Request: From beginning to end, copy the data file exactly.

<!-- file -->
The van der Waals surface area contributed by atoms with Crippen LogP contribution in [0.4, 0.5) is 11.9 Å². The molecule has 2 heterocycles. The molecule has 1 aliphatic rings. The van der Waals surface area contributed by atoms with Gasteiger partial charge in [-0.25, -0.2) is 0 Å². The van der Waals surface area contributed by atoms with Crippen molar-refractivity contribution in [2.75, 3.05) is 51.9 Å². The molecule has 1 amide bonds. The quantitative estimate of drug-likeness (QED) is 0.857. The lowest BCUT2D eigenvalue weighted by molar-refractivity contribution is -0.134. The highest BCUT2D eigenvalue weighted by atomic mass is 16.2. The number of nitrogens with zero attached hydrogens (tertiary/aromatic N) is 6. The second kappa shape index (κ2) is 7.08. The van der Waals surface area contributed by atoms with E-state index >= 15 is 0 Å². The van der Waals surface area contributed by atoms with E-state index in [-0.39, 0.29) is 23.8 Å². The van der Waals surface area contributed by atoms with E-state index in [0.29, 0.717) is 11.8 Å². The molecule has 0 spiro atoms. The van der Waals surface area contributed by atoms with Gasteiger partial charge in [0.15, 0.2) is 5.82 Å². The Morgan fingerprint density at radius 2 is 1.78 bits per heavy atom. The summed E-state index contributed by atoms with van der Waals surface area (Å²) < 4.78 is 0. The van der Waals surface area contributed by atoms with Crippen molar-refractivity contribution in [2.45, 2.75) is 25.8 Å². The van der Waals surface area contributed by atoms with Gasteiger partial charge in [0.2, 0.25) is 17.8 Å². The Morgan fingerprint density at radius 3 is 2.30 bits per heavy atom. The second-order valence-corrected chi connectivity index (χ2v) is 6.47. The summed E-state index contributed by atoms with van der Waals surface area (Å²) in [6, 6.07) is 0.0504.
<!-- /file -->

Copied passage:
The van der Waals surface area contributed by atoms with Crippen LogP contribution in [0.4, 0.5) is 11.9 Å². The molecule has 2 heterocycles. The molecule has 1 aliphatic rings. The van der Waals surface area contributed by atoms with Gasteiger partial charge in [-0.25, -0.2) is 0 Å². The van der Waals surface area contributed by atoms with Crippen molar-refractivity contribution in [2.75, 3.05) is 51.9 Å². The molecule has 1 amide bonds. The quantitative estimate of drug-likeness (QED) is 0.857. The lowest BCUT2D eigenvalue weighted by molar-refractivity contribution is -0.134. The highest BCUT2D eigenvalue weighted by atomic mass is 16.2. The number of nitrogens with zero attached hydrogens (tertiary/aromatic N) is 6. The second kappa shape index (κ2) is 7.08. The van der Waals surface area contributed by atoms with E-state index >= 15 is 0 Å². The van der Waals surface area contributed by atoms with E-state index in [-0.39, 0.29) is 23.8 Å². The van der Waals surface area contributed by atoms with E-state index in [0.29, 0.717) is 11.8 Å². The molecule has 0 spiro atoms. The van der Waals surface area contributed by atoms with Gasteiger partial charge in [0.15, 0.2) is 5.82 Å². The Morgan fingerprint density at radius 2 is 1.78 bits per heavy atom. The summed E-state index contributed by atoms with van der Waals surface area (Å²) < 4.78 is 0. The van der Waals surface area contributed by atoms with Crippen molar-refractivity contribution in [2.45, 2.75) is 25.8 Å². The van der Waals surface area contributed by atoms with Gasteiger partial charge in [0.2, 0.25) is 17.8 Å². The Morgan fingerprint density at radius 3 is 2.30 bits per heavy atom. The second-order valence-corrected chi connectivity index (χ2v) is 6.47. The summed E-state index contributed by atoms with van der Waals surface area (Å²) in [6, 6.07) is 0.0504.